Can Captain Kirk's space ship be built within 20 years?
A Stark Trek fan has a message for humanity: Can we boldly go where no man has gone before - and build a fully-functioning Starship Enterprise?
Every detail of the first Enterprise has been planned out to the smallest degree, from the inner workings of the 'gravity wheel' to the coverings on the exterior shielding, as well as the outline of the first ten missions and the political problems that will have to be overcome.
Naturally, there are some differences: Captain Kirk and his crew explored the universe in 2250 or thereabouts, and the increase in technology advances gives Kirk and co a distinct advantage, such as warp drives powered by anti-matter and teleportation devices.
Still, 'Dan' a systems engineer whose job involves trialling new technologies, believes we can build his model within the next 20 years and it can then be a vessel for humanity, using nuclear generators to take us to the moon in three days and to Mars in 90 days.
The Khan-do spirit: Systems engineer 'Dan' has methodically worked out any kinks to get the Enterprise in the skies
The ship - otherwise known as the NCC-1701 - is a faithful - and more importantly, a technically possible, recreation of of the biggest shows in Sci-Fi history.
However, as creator 'Dan' points out, 'many changes are needed inside the Gen1 ship to make the ship compatible with the technologies of the first half of the 21st century.
'Keep in mind that the Star Trek adventures in the NCC-1701-x Enterprise ships take place starting in the year 2245. Our technology today is just not up to building a starship - that will have to wait for a Gen4 ship or later.
But this doesn’t mean that the Gen1 Enterprise will not be awe-inspiring and similar in many fundamental ways to the Enterprises of the future.'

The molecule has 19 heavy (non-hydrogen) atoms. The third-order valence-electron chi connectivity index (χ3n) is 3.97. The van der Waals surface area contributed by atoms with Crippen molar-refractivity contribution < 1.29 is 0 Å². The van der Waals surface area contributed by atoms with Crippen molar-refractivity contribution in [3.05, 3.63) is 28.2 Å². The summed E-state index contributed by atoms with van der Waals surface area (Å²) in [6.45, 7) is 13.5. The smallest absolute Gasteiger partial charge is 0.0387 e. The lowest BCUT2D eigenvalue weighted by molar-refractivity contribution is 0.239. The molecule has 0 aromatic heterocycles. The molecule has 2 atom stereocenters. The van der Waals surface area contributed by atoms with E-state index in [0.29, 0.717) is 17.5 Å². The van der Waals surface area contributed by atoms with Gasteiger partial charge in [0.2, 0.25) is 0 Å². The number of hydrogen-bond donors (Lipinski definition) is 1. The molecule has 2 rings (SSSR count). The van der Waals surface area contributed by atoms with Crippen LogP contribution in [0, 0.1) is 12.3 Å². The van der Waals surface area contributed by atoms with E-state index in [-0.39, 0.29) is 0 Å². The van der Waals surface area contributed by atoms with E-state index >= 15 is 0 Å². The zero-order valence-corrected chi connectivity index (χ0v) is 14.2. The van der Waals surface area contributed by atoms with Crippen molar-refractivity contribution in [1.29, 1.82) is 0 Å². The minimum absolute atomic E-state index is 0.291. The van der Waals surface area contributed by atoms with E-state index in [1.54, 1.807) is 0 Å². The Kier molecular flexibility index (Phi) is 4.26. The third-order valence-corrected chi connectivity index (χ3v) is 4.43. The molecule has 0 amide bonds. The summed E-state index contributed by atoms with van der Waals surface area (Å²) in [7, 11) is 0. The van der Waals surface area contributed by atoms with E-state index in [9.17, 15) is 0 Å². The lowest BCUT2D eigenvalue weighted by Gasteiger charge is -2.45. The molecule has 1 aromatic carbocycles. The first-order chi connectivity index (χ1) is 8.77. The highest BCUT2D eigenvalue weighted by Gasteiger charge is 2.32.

He added: 'The Gen1 Enterprise will be the same size as future Enterprises or larger. It will have 1g gravity like the future ships and ample comfortable living space. It will have a bridge with 1g gravity where the captain and key crew members will often work.
'It will have a huge number of sensors for probing whatever the ship encounters in space. It can launch landers that descend to a planet below and then return to the ship. It will move beyond the brute-force rocket engines of the 20th century by using ion propulsion engines powered by on-board nuclear reactors.
'Yes, this may still be a long way from warp drives powered by anti-matter, but it will be a respectable start.'
Ready for construction: Build the Enterprise even goes into great detail about each area of the ship, breaking down what modern-day technology can be adapted to boldly go into space
More than an Eiffel, or a World Trade Centre: The Enterprise would be one of the most ambitious projects built on this planet (or off it)
Bold plans: The full plans to build a real-life USS Enterprise is laid out online
Dan continued: 'Things get moved around and reworked quite a bit inside the Gen1 Enterprise compared to the Enterprises of Star Trek. For example, in the NCC-1701-x ships the hanger deck is located in the back of the lower hull and this serves as the launch and entry port for shuttlecrafts.